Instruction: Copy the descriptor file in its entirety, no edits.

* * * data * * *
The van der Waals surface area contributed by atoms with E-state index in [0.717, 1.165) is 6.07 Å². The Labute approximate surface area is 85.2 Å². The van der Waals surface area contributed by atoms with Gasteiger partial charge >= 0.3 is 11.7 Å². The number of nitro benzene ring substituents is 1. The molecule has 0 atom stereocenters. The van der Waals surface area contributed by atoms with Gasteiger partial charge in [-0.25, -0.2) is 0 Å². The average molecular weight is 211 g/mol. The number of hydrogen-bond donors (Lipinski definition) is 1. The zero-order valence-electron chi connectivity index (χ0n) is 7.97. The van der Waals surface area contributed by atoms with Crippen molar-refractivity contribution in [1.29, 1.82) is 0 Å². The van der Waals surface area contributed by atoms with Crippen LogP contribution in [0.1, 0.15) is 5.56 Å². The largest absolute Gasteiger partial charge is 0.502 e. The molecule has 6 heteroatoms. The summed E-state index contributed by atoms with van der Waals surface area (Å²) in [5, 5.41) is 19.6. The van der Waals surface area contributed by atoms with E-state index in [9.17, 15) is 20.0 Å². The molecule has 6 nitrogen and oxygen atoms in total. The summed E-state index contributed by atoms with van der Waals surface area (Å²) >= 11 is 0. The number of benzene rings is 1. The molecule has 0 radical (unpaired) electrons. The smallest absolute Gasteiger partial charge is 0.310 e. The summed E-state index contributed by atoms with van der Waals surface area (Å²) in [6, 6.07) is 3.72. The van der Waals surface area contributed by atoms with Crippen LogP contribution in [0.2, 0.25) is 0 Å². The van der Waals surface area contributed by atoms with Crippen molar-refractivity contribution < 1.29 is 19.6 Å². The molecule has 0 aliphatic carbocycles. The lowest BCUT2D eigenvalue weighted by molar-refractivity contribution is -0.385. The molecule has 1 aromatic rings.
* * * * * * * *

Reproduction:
The van der Waals surface area contributed by atoms with E-state index in [0.717, 1.165) is 6.07 Å². The Labute approximate surface area is 85.2 Å². The van der Waals surface area contributed by atoms with Gasteiger partial charge >= 0.3 is 11.7 Å². The number of nitro benzene ring substituents is 1. The molecule has 0 atom stereocenters. The van der Waals surface area contributed by atoms with Gasteiger partial charge in [-0.25, -0.2) is 0 Å². The average molecular weight is 211 g/mol. The number of hydrogen-bond donors (Lipinski definition) is 1. The zero-order valence-electron chi connectivity index (χ0n) is 7.97. The van der Waals surface area contributed by atoms with Crippen molar-refractivity contribution in [1.29, 1.82) is 0 Å². The van der Waals surface area contributed by atoms with Crippen LogP contribution in [0.1, 0.15) is 5.56 Å². The largest absolute Gasteiger partial charge is 0.502 e. The molecule has 6 heteroatoms. The summed E-state index contributed by atoms with van der Waals surface area (Å²) in [5, 5.41) is 19.6. The van der Waals surface area contributed by atoms with E-state index in [9.17, 15) is 20.0 Å². The molecule has 6 nitrogen and oxygen atoms in total. The summed E-state index contributed by atoms with van der Waals surface area (Å²) >= 11 is 0. The number of benzene rings is 1. The molecule has 0 radical (unpaired) electrons. The smallest absolute Gasteiger partial charge is 0.310 e. The summed E-state index contributed by atoms with van der Waals surface area (Å²) in [6, 6.07) is 3.72. The van der Waals surface area contributed by atoms with Crippen LogP contribution in [0.2, 0.25) is 0 Å². The van der Waals surface area contributed by atoms with Crippen molar-refractivity contribution < 1.29 is 19.6 Å². The molecule has 0 aliphatic carbocycles. The lowest BCUT2D eigenvalue weighted by molar-refractivity contribution is -0.385. The molecule has 1 aromatic rings.